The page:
When taking into account the portions of the task that benefit from parallelization and those that do not, Amdahl’s Law proposes the following terminology and relationship:

  • Slatency: the theoretical speedup of the execution of the whole task
  • s: the speedup of the part of the task that benefits from increased number of processors and memory
  • p: the proportion of execution time of the whole task concerning the parallelizable part of the task before parallelization.

Given the above terminology, Amdahl’s Law defines the following relationship:

Since Slatency < 1/(1 – p), it shows that a small part of the program which cannot be parallelized will limit the overall speedup available from parallelization.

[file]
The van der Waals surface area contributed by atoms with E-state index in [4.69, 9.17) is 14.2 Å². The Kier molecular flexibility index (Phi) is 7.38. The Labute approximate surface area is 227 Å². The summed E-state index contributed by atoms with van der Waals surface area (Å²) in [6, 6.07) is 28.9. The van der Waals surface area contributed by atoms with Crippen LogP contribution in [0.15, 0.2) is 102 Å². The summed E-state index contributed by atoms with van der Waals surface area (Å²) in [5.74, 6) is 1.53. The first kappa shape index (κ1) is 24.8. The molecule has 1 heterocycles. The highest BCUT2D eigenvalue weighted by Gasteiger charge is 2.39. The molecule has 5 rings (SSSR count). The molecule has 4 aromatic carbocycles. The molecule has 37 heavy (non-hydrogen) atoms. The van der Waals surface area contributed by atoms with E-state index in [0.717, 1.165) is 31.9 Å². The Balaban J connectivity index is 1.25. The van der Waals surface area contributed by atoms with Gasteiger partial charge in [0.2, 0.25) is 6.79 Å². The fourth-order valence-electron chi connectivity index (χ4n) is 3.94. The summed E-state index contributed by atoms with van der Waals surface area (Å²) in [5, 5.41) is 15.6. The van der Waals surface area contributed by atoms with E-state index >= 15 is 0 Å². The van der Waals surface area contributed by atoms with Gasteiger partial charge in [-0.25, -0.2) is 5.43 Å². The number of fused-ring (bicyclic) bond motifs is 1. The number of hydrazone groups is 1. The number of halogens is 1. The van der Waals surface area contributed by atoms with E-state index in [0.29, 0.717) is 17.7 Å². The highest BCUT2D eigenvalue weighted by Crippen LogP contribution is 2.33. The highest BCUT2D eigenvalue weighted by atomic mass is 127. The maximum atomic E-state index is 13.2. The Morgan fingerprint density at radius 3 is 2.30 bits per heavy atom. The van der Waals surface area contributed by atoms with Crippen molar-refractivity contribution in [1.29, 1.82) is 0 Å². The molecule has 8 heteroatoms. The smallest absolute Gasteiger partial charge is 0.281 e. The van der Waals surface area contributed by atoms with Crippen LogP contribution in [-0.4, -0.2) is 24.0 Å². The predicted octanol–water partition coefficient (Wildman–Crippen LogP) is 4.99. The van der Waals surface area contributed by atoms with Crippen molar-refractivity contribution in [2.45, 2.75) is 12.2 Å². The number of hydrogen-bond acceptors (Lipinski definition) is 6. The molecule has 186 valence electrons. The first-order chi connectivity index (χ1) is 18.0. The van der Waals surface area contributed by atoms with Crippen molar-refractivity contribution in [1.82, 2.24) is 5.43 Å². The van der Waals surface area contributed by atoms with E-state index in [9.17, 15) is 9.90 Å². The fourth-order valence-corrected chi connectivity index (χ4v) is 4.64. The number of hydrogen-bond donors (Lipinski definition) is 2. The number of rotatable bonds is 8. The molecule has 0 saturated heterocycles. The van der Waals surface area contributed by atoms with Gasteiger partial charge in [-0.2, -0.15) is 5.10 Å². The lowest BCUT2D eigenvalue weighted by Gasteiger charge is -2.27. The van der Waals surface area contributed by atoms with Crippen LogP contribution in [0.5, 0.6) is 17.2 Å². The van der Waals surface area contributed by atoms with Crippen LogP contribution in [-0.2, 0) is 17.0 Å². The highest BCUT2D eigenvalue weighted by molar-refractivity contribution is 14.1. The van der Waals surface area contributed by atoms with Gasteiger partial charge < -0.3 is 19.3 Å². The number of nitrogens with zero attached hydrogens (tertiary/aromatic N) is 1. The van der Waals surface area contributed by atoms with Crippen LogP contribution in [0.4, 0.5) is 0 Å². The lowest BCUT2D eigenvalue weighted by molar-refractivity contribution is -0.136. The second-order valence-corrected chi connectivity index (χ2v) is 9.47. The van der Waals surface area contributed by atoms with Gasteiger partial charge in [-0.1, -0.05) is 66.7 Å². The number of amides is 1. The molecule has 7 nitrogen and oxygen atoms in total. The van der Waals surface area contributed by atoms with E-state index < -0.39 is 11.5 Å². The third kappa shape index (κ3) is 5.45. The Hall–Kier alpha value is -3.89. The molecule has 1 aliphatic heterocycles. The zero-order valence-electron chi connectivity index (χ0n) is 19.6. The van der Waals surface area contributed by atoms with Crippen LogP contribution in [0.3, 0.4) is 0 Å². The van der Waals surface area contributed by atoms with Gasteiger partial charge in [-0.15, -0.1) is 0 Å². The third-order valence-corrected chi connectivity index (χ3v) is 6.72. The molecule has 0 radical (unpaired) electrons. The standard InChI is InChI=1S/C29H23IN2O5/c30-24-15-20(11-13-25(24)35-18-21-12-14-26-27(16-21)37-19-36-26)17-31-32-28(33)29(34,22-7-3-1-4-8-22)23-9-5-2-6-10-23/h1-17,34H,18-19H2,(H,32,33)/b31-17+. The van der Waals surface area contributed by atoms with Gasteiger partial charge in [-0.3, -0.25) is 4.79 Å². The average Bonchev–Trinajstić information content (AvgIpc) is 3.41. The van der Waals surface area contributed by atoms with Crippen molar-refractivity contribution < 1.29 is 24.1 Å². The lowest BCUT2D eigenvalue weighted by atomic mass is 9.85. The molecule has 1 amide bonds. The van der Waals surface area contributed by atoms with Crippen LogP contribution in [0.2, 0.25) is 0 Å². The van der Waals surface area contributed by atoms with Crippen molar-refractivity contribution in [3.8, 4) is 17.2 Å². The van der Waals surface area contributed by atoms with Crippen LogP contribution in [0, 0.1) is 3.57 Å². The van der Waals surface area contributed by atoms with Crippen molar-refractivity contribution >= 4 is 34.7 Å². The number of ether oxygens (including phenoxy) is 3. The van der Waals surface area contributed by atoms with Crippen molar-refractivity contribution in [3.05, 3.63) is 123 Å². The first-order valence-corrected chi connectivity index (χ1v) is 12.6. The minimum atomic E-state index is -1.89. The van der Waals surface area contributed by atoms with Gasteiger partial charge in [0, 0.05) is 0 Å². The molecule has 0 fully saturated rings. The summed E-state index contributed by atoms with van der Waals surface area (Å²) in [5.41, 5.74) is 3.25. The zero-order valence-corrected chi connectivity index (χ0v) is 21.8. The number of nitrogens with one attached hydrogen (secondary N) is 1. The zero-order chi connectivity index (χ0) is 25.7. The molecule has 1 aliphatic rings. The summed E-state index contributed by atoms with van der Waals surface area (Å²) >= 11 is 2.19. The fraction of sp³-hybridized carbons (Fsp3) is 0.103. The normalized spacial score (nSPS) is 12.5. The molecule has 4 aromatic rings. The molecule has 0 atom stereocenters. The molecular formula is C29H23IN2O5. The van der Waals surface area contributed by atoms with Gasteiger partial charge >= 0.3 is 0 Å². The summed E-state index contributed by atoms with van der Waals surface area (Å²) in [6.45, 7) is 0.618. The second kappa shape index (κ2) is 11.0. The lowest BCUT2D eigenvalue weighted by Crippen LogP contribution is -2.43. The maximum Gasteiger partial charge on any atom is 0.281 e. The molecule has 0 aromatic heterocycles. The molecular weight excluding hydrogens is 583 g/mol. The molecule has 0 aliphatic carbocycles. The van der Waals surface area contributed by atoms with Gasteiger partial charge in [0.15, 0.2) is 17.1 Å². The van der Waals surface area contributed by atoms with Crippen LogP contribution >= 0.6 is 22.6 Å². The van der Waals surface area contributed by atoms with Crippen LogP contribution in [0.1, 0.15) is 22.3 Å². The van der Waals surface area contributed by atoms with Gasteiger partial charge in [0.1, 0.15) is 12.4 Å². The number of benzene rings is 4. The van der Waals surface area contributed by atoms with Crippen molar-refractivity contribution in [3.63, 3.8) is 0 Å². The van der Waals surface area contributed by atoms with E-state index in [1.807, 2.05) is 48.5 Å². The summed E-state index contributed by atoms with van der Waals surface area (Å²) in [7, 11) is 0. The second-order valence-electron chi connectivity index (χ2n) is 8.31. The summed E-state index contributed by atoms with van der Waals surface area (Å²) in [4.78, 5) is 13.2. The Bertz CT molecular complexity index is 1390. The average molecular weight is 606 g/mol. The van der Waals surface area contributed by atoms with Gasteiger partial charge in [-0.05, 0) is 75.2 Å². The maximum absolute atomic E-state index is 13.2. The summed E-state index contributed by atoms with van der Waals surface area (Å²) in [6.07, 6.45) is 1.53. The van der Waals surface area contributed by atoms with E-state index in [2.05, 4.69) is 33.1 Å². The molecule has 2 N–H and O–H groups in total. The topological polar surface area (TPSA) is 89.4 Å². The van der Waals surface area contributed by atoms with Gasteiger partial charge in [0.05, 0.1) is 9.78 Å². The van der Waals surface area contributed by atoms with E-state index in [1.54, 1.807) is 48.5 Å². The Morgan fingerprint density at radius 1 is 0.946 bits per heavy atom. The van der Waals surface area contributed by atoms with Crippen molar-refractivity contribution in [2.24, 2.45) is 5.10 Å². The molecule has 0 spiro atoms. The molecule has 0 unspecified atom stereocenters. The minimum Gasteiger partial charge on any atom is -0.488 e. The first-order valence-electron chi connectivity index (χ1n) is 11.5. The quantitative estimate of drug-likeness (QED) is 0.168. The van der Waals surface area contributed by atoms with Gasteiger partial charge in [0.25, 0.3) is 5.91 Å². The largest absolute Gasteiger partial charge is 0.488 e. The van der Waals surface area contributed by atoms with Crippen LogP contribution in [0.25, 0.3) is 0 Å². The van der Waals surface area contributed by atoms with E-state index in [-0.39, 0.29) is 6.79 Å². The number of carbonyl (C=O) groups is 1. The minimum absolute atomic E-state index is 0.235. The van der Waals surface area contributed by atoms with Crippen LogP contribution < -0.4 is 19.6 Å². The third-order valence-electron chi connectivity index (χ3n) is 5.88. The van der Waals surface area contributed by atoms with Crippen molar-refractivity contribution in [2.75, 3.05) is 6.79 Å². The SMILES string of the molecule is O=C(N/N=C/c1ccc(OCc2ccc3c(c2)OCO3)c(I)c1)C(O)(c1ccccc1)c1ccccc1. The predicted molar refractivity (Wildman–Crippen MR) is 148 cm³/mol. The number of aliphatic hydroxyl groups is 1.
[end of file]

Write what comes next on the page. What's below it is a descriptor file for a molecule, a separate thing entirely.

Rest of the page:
Computer science is a fascinating field. As a computer science professional, one has the opportunities to invent, discover, make history and affect the daily lives of billions. All that is needed is an appreciation for the beauty of mathematics, the perseverance to spend days and nights solving difficult problems and a keen affinity for the scientific mindset. Will you join us in building the next Raspberry Pi cluster with 256 CPU? What about one with 8 GPU (graphic cards)? Would you like to multiply 1,000,000 numbers in microseconds? How difficult is to search and detect a face in a crowd of 100,000 fans attending a football game? What should be the initial trajectory of a rocket bound to intercept an asteroid? Can your self-driving car distinguish between two motorcycles and an incoming truck at night before attempting to drive through?